However, militarization or in this case military intervention has largely remained the last resort and is only one tool of foreign policy that governments dispose of. Diplomacy as the classical tool, but also trade have always played crucial roles in the foreign policy of states, also of East African nations. This is all the more evident when one also considers Kenya, Tanzania, and Burundi. The traditional instrument of diplomacy and alliance building as well as trade have played a crucial role here. Uganda’s elite has always fostered a pan-Africanist discourse and due to Museveni’s socialization in Nyerere’s Tanzania also retained close ties to Tanzanian and Kenyan elites. Economic integration has remained a central concern of the East African region since the rekindling of the once collapsed East African Community and is still a priority on the agenda of these states. Furthermore, the foreign policy of states has always been influenced by their domestic political sphere, the elites’ instincts of self-preservation and continued rule, but also by perceptions of a country’s population. China also plays an increasingly important role in the international system and therefore also has an impact on the foreign policy of the Great Lakes Region of Africa.

We take the renewed interest in the foreign policy of the Great Lakes Region as a starting point to inquire more broadly about the current state of the international relations of the area and seek to engage different scholars in that debate during an online workshop on 8 and 9 July 2021 that will be held within the framework of our research project “Figurations of Internationalized Rule in Africa” which is funded by Deutsche Forschungsgemeinschaft (German Research Foundation).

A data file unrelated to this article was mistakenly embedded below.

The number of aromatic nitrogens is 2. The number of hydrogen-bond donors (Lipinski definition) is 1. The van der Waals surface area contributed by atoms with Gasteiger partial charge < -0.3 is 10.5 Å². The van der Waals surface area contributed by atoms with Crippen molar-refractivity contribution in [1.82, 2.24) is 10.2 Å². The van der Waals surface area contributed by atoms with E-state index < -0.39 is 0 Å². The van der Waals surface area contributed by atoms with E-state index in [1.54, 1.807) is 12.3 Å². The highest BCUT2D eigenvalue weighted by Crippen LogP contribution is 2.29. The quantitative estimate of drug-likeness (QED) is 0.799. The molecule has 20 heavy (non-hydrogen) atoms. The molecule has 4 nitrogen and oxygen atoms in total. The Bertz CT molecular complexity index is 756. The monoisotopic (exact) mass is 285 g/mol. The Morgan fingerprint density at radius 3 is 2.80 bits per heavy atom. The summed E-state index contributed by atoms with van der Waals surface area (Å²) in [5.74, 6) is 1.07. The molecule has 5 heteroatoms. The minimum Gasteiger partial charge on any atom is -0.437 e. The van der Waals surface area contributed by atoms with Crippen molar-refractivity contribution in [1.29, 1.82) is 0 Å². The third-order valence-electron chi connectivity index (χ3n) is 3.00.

Though not cast in stone and adjustments are expected, we intend to orient the workshop around three major themes: the micro-level of foreign policy, militarized foreign policy and global politics:

- The micro-level: How are the elite segments within bureaucracies and the foreign policy apparatus constituted, how and where were they socialized, and what image of foreign policy do they pursue? Do we see corresponding images among elites across nations or are these at odds with each other?

- The domestic/regional level: What role do militarized solutions play alongside the other instruments of foreign policy? What local perceptions and historical narratives drive the foreign policies of states in the Great Lakes region? What preference for instruments can we see in the wider region of East Africa?

- Interconnectedness between domestic and foreign policy: To what extent do authoritarian governments have to react to domestic policy pressures and how does the domestic sphere influence foreign policy?